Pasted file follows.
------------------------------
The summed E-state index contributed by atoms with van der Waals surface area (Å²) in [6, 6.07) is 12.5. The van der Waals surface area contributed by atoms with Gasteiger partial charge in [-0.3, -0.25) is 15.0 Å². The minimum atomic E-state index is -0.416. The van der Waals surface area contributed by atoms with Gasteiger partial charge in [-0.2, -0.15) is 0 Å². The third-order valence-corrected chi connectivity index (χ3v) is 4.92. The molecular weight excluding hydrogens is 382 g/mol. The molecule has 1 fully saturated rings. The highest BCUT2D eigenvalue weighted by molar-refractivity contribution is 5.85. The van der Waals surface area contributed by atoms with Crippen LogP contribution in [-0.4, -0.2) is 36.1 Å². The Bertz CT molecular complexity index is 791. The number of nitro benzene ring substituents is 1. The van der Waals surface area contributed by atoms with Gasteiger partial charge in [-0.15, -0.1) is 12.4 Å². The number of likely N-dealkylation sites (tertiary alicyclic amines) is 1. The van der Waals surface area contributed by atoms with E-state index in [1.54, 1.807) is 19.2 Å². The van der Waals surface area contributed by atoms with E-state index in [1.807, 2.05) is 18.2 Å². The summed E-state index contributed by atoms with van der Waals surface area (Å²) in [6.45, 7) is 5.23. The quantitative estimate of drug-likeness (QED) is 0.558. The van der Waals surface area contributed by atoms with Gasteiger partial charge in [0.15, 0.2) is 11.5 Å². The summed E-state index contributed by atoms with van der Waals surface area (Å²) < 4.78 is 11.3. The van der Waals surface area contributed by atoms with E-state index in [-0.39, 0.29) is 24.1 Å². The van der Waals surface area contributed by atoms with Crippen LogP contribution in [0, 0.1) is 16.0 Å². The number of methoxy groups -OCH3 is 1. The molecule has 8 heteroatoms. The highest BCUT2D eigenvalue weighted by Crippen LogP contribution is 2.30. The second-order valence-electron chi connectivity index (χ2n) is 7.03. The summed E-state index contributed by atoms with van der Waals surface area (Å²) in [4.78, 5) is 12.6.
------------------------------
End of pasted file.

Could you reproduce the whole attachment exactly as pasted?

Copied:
The summed E-state index contributed by atoms with van der Waals surface area (Å²) in [6, 6.07) is 12.5. The van der Waals surface area contributed by atoms with Gasteiger partial charge in [-0.3, -0.25) is 15.0 Å². The minimum atomic E-state index is -0.416. The van der Waals surface area contributed by atoms with Gasteiger partial charge in [-0.2, -0.15) is 0 Å². The third-order valence-corrected chi connectivity index (χ3v) is 4.92. The molecular weight excluding hydrogens is 382 g/mol. The molecule has 1 fully saturated rings. The highest BCUT2D eigenvalue weighted by molar-refractivity contribution is 5.85. The van der Waals surface area contributed by atoms with Crippen LogP contribution in [-0.4, -0.2) is 36.1 Å². The Bertz CT molecular complexity index is 791. The number of nitro benzene ring substituents is 1. The van der Waals surface area contributed by atoms with Gasteiger partial charge in [-0.15, -0.1) is 12.4 Å². The number of likely N-dealkylation sites (tertiary alicyclic amines) is 1. The van der Waals surface area contributed by atoms with E-state index in [1.54, 1.807) is 19.2 Å². The van der Waals surface area contributed by atoms with E-state index in [1.807, 2.05) is 18.2 Å². The summed E-state index contributed by atoms with van der Waals surface area (Å²) in [6.45, 7) is 5.23. The quantitative estimate of drug-likeness (QED) is 0.558. The van der Waals surface area contributed by atoms with Gasteiger partial charge in [0.15, 0.2) is 11.5 Å². The summed E-state index contributed by atoms with van der Waals surface area (Å²) < 4.78 is 11.3. The van der Waals surface area contributed by atoms with E-state index in [-0.39, 0.29) is 24.1 Å². The van der Waals surface area contributed by atoms with Crippen LogP contribution in [0, 0.1) is 16.0 Å². The number of methoxy groups -OCH3 is 1. The molecule has 8 heteroatoms. The highest BCUT2D eigenvalue weighted by Crippen LogP contribution is 2.30. The second-order valence-electron chi connectivity index (χ2n) is 7.03. The summed E-state index contributed by atoms with van der Waals surface area (Å²) in [4.78, 5) is 12.6.